One Arm Farmer’s Walk
Lateral trunk motion during bilateral and unilateral landing and cutting movements often leads to excessive knee valgus. Excessive knee valgus will put your ACL at risk for injury. Many athletes lack the neuromuscular control required throughout their trunk and hips in order to prevent lateral trunk motion. The single arm farmer’s walk is a simple, yet effective drill to help develop the neuromuscular control required to help prevent knee valgus during competition.
Be sure to keep your chest proud, shoulders pulled back, down, and part. Also, keep the abs braced, and neck pulled back in-line with your spine.
The ability to safely and effectively attenuate force, and achieve optimal quadriceps-hamstring co-contraction is critical for preventing anterior tibial translation and knee valgus in any sport where landing, cutting, and deceleration occur. A properly performed drop jump will teach you to achieve the 40° knee flexion that has been proven ideal for quadriceps-hamstring co-activation. It is also very important to ensure symmetrical force attenuation; therefore, land with symmetrical force distribution in each leg.
Start with a low drop height, progressively adding height as your strength and technique improves.
Sprinting Wall Drills
Athletes who possess an anterior pelvic tilt will have dominant anterior gluteus medius muscle fibre’s. This anterior fibre dominance will lead to internal rotation at the hip, which is a culprit for knee valgus. One simple drill that can be utilized to lengthen the hip flexors, and activate the posterior gluteus medius and gluteus maximus fibres are sprinting wall drills. This drill will also teach proper hip dissociation (concurrent terminal hip extension and flexion).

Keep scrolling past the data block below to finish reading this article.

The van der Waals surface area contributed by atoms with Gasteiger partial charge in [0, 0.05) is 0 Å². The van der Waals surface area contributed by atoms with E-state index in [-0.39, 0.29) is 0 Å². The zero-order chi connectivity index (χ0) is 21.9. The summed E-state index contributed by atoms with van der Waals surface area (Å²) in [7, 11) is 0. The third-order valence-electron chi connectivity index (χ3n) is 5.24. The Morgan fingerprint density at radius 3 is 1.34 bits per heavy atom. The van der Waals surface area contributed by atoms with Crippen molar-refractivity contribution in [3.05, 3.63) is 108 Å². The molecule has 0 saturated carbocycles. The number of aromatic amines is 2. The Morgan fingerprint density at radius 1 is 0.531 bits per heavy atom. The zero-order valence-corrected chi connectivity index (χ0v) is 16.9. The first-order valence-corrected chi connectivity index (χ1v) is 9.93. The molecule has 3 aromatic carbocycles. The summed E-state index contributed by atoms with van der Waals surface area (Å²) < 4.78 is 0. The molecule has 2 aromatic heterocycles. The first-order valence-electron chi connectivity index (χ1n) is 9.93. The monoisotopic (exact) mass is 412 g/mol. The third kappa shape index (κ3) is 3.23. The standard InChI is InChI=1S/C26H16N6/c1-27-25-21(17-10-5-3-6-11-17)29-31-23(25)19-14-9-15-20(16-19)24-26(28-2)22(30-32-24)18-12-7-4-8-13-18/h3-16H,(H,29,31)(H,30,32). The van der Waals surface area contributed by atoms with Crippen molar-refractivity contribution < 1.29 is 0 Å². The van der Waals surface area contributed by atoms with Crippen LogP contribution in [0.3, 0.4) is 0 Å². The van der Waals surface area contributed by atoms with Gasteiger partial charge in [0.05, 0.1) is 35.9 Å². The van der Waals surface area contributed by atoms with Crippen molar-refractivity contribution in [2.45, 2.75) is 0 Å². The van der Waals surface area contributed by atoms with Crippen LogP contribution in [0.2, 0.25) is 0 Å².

How to do them…
Perform this drill by assuming a 45° lean towards a wall or hard vertical surface (preferably so that you may hold on with a neutral grip). Fully extend one hip, while fully flexing at the other hip (dorsi-flexed foot under knee), making sure to maintain your ‘rib to hip connection’.
You may perform this drill as a static hold, progressing to a slow march, and further to an explosive single exchange, and finally a triple exchange. An athlete absent anterior tilt and knee valgus should progress to ‘sport specific’ sprinting drills.
Please contact us at email@example.com if you have any questions regarding the concepts discussed. Let us know if you are looking for progressions for the more advanced athlete, or are wondering how to incorporate these drills into your current program.